The Hands of Time
It is under the term "classic" that some of the gravest offenses against male style have been committed. We have had "modern classics," "classics with a twist" and "reinvented classics," and almost without exception, they have been the most meretricious garments: jackets with oddly cut lapels, dining suits fashioned out of fabrics more conventionally used for making costumes for exotic dancers, and shoes with eccentric stitching and soles that look as though they would be more at home on the tires of a heavy-duty agricultural vehicle. The chances are that if something is trumpeted by its manufacturers as a classic, it is anything but.
A classic is, or should be, something that by its harmony of aesthetics and function achieves a kind of immortality. Beauty is a notoriously subjective thing, but nevertheless, a classic is an item that is instantly recognizable and over the years comes to define its own visual integrity. The black and yellow band of the Cohiba is, of course, an example every cigar aficionado is familiar with. Taken out of context and viewed dispassionately (an impossible task if ever there was one), the band comes across as a curious and dated piece of design, but the mythology surrounding it and all the associations of the fabled cigar would make tampering with the band an example of the grossest sacrilege. In the world of lighters, the Alfred Dunhill Rollagas has achieved a cult status; it is the Rolls-Royce Silver Cloud to Zippo's Ford Mustang.
So it is in the 24-carat world of fine watches. There are always those who will argue that spending anything more than a modest amount on a wristwatch is tantamount to lunacy, and it is true there are many cheap watches that, in their own way, have achieved some kind of cult status; just as it is also true that there are some perfectly popular machine-made Honduran cigars as well as the Hoyo de Monterrey Double Corona, and some perfectly palatable Appellation Contrôlèe Burgundies as well as La Tâche.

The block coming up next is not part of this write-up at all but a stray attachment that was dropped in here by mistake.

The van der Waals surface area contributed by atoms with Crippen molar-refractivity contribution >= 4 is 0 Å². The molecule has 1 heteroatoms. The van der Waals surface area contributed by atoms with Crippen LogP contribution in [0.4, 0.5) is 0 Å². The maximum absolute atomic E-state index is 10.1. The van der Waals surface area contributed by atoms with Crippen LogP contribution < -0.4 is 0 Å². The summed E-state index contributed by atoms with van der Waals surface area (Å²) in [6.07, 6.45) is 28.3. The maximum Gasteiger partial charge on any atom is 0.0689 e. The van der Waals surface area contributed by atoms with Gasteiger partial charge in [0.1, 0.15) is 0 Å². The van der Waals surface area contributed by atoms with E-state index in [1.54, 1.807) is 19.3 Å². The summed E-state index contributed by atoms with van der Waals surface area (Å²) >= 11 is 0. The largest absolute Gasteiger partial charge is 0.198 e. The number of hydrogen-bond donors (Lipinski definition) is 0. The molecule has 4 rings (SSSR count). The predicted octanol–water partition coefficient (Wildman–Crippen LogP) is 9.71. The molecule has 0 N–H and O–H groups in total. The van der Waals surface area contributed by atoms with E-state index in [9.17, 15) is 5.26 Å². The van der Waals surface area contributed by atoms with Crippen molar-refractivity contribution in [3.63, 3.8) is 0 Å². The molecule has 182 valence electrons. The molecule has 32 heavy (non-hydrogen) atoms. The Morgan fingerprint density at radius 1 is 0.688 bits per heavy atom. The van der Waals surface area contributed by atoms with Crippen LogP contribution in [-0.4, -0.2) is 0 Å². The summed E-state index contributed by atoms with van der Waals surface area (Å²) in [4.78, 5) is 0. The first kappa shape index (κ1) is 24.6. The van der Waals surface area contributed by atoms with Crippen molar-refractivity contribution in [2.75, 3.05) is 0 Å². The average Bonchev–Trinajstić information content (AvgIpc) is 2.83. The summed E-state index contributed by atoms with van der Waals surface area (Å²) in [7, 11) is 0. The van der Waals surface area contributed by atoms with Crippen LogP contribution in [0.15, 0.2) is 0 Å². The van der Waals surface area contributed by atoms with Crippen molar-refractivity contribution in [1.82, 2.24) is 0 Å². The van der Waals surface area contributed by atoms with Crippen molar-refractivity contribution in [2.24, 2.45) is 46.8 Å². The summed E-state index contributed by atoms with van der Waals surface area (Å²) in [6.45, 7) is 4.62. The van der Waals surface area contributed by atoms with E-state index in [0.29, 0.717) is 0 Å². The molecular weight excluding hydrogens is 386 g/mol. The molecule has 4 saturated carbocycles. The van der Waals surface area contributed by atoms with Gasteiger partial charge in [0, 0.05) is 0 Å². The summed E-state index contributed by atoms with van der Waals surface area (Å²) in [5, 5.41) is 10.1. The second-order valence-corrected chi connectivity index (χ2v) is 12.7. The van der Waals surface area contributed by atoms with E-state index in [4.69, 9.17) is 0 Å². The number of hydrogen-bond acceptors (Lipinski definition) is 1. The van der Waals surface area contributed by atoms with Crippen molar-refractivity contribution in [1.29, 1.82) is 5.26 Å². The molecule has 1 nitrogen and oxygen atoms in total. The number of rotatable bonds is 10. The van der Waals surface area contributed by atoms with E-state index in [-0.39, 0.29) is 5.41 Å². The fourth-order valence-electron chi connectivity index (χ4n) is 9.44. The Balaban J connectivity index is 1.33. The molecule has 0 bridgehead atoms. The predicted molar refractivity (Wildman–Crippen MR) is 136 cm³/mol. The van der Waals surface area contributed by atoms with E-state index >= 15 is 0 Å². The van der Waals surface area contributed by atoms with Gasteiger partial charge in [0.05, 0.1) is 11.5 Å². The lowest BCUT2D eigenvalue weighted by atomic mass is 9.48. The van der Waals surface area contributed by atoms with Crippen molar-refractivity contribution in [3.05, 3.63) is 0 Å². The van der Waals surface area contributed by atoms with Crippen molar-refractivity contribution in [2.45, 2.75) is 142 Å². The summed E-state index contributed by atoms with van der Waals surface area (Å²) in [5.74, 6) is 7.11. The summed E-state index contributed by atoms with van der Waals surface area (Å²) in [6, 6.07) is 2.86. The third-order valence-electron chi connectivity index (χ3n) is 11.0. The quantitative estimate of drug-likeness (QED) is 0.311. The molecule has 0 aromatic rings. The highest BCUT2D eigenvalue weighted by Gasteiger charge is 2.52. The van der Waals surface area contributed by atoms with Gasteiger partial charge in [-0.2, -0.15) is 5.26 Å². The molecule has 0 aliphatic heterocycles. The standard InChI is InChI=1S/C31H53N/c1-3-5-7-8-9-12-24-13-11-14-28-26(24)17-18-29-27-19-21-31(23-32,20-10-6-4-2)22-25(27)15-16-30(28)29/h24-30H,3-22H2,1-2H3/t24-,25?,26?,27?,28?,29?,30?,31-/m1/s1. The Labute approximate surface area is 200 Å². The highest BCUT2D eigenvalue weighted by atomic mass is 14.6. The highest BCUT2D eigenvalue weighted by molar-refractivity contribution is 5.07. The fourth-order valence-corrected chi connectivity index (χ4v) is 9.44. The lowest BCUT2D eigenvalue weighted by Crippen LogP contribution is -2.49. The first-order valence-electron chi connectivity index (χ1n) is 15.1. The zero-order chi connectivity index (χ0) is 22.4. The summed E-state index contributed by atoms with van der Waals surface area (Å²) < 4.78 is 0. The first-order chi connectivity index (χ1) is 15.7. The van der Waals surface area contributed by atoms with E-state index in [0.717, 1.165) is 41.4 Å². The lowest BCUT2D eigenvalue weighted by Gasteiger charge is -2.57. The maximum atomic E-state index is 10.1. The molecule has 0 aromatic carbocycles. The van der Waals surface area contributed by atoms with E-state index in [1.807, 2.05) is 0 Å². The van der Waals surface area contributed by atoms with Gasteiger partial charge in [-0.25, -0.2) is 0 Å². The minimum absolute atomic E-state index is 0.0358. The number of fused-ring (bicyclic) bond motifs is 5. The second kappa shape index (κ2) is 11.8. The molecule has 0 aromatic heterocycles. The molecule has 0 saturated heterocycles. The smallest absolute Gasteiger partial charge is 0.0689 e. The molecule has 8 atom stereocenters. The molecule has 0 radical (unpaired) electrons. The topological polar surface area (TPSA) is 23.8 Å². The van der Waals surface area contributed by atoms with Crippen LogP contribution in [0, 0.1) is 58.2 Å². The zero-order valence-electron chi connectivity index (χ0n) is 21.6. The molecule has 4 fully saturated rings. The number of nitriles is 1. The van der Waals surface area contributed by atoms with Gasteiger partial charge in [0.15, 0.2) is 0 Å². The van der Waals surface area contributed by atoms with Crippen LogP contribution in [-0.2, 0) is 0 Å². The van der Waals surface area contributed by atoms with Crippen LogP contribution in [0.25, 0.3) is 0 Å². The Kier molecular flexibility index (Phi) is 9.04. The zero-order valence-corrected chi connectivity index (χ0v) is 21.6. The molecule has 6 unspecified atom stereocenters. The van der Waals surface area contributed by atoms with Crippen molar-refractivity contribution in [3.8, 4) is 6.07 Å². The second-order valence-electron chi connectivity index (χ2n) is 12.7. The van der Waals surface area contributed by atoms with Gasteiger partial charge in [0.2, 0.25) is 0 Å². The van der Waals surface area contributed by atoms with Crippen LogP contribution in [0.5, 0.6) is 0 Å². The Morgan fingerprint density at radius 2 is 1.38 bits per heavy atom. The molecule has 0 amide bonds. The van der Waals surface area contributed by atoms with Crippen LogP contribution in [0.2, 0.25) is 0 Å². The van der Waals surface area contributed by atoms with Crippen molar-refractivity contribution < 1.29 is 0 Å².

Fine watchmaking is an art every bit as refined as the making of fine wines, fine motor cars and fine yachts. Some of the great watchmakers have reputations stretching back centuries, and from time to time they produce genuine classics.
Even in these high-tech days of the Internet and information superhighways, the most prized watches are those with mechanical or automatic movements. It is a remarkable experience to wander through the watch factories of Switzerland and admire the utmost calm with which workers assemble the most intricate and minute of movements, often having to deal with pieces little larger than a human hair, so delicate that they have to be kept beneath glass domes. The atmosphere is best described as somewhere between the most modern of operating rooms and Oxford University's Bodleian library.
Once you've seen the craftsmen at work at their benches, hunched over magnifying glasses with Lilliputian tools in their hands or carefully engraving the case or movement, it becomes easy to understand why, although quartz may often offer greater accuracy and reliability, the connoisseur will invariably select a handcrafted mechanical or self-winding watch. There is something about winding a watch by hand that is curiously restful; like smoking a cigar, it imposes a kind of leisure and allows a moment of reflection on the many processes that have gone into putting the watch on your wrist.
A twentieth century phenomenon, the wristwatch's popularity took hold during the First World War. The route to a watch becoming a classic is a circuitous one. It could achieve classic status because it has been designed for, or worn by, a famous person. Perhaps the most celebrated of these is the Cartier Santos, which was designed for the pioneer Brazilian aviator and plutocrat Alberto Santos-Dumont and was used by him to record a record-breaking flight in 1907. Cartier also made the first Pasha watch for the Pasha of Marrakech who, in the 1930s, wanted to be one up on other plutocrats and be able to take a dip in his pool without having to remove his Cartier wristwatch. The famous jeweler on Paris' rue de la Paix obliged. More recently, the Rolex Cosmograph, a much sought-after chronograph, has become colloquially known as "the Paul Newman" because of the film star's preference for it.